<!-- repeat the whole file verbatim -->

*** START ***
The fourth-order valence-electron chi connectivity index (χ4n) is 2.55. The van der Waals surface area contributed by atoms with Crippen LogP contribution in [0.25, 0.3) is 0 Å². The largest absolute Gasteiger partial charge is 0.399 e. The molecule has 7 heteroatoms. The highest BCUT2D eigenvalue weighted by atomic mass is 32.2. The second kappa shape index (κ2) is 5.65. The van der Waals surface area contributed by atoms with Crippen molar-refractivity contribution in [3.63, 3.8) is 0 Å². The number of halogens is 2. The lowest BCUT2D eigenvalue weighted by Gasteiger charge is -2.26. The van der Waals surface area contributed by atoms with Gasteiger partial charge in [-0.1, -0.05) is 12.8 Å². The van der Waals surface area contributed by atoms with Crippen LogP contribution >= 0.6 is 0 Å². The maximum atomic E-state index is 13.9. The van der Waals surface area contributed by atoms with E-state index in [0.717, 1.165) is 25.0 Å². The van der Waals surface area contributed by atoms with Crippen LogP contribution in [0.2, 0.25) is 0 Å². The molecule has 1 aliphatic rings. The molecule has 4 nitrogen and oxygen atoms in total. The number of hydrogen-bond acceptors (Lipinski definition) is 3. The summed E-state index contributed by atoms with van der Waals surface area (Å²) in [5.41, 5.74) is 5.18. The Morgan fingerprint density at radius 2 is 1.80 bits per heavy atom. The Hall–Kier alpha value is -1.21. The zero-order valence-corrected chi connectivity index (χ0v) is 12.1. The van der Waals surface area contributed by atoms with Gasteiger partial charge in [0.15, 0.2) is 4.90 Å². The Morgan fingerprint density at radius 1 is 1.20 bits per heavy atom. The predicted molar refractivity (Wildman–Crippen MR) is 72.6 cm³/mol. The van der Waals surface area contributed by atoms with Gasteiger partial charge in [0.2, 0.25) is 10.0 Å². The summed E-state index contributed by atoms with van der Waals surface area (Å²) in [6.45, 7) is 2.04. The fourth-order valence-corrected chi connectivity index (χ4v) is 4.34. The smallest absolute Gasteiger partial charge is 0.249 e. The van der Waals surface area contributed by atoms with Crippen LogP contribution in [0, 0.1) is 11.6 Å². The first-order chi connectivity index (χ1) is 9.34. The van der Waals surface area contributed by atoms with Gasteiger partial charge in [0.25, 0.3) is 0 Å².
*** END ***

The fourth-order valence-electron chi connectivity index (χ4n) is 2.55. The van der Waals surface area contributed by atoms with Crippen LogP contribution in [0.25, 0.3) is 0 Å². The largest absolute Gasteiger partial charge is 0.399 e. The molecule has 7 heteroatoms. The highest BCUT2D eigenvalue weighted by atomic mass is 32.2. The second kappa shape index (κ2) is 5.65. The van der Waals surface area contributed by atoms with Crippen molar-refractivity contribution in [3.63, 3.8) is 0 Å². The number of halogens is 2. The lowest BCUT2D eigenvalue weighted by Gasteiger charge is -2.26. The van der Waals surface area contributed by atoms with Gasteiger partial charge in [-0.1, -0.05) is 12.8 Å². The van der Waals surface area contributed by atoms with Crippen LogP contribution >= 0.6 is 0 Å². The maximum atomic E-state index is 13.9. The van der Waals surface area contributed by atoms with E-state index in [0.717, 1.165) is 25.0 Å². The van der Waals surface area contributed by atoms with Crippen LogP contribution in [0.2, 0.25) is 0 Å². The molecule has 1 aliphatic rings. The molecule has 4 nitrogen and oxygen atoms in total. The number of hydrogen-bond acceptors (Lipinski definition) is 3. The summed E-state index contributed by atoms with van der Waals surface area (Å²) in [5.41, 5.74) is 5.18. The Morgan fingerprint density at radius 2 is 1.80 bits per heavy atom. The Hall–Kier alpha value is -1.21. The zero-order valence-corrected chi connectivity index (χ0v) is 12.1. The van der Waals surface area contributed by atoms with Gasteiger partial charge in [0.15, 0.2) is 4.90 Å². The Morgan fingerprint density at radius 1 is 1.20 bits per heavy atom. The predicted molar refractivity (Wildman–Crippen MR) is 72.6 cm³/mol. The van der Waals surface area contributed by atoms with Gasteiger partial charge in [0.2, 0.25) is 10.0 Å². The summed E-state index contributed by atoms with van der Waals surface area (Å²) in [6.45, 7) is 2.04. The fourth-order valence-corrected chi connectivity index (χ4v) is 4.34. The smallest absolute Gasteiger partial charge is 0.249 e. The van der Waals surface area contributed by atoms with Crippen LogP contribution in [0, 0.1) is 11.6 Å². The first-order chi connectivity index (χ1) is 9.34. The van der Waals surface area contributed by atoms with Gasteiger partial charge in [0.25, 0.3) is 0 Å².